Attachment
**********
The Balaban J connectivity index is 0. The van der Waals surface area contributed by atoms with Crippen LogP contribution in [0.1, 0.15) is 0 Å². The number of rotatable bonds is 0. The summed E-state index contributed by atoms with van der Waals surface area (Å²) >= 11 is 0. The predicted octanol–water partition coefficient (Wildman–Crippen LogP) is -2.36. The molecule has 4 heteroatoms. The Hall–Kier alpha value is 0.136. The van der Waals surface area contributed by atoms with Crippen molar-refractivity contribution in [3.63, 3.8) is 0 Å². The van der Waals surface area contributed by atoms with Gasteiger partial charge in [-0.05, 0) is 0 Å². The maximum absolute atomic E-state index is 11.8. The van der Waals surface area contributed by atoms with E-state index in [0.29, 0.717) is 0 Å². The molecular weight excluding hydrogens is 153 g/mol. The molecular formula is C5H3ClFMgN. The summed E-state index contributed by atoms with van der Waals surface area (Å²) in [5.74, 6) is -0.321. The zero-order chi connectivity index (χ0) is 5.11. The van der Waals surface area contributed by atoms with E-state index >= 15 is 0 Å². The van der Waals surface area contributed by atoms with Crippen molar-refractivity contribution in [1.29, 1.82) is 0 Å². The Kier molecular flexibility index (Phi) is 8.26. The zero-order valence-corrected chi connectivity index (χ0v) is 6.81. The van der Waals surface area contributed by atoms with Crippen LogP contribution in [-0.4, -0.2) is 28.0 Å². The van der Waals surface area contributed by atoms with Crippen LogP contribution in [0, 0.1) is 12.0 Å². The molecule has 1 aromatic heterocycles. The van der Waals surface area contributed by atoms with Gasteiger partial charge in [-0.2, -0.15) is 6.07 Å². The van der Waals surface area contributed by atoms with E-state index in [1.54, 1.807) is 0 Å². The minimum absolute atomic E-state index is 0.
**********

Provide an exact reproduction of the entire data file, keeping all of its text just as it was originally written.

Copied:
The Balaban J connectivity index is 0. The van der Waals surface area contributed by atoms with Crippen LogP contribution in [0.1, 0.15) is 0 Å². The number of rotatable bonds is 0. The summed E-state index contributed by atoms with van der Waals surface area (Å²) >= 11 is 0. The predicted octanol–water partition coefficient (Wildman–Crippen LogP) is -2.36. The molecule has 4 heteroatoms. The Hall–Kier alpha value is 0.136. The van der Waals surface area contributed by atoms with Crippen molar-refractivity contribution in [3.63, 3.8) is 0 Å². The van der Waals surface area contributed by atoms with Gasteiger partial charge in [-0.05, 0) is 0 Å². The maximum absolute atomic E-state index is 11.8. The van der Waals surface area contributed by atoms with E-state index in [0.29, 0.717) is 0 Å². The molecular weight excluding hydrogens is 153 g/mol. The molecular formula is C5H3ClFMgN. The summed E-state index contributed by atoms with van der Waals surface area (Å²) in [5.74, 6) is -0.321. The zero-order chi connectivity index (χ0) is 5.11. The van der Waals surface area contributed by atoms with E-state index >= 15 is 0 Å². The van der Waals surface area contributed by atoms with Crippen molar-refractivity contribution in [1.29, 1.82) is 0 Å². The Kier molecular flexibility index (Phi) is 8.26. The zero-order valence-corrected chi connectivity index (χ0v) is 6.81. The van der Waals surface area contributed by atoms with Crippen LogP contribution in [-0.4, -0.2) is 28.0 Å². The van der Waals surface area contributed by atoms with Crippen LogP contribution in [0, 0.1) is 12.0 Å². The molecule has 1 aromatic heterocycles. The van der Waals surface area contributed by atoms with Gasteiger partial charge in [-0.2, -0.15) is 6.07 Å². The van der Waals surface area contributed by atoms with E-state index in [1.54, 1.807) is 0 Å². The minimum absolute atomic E-state index is 0.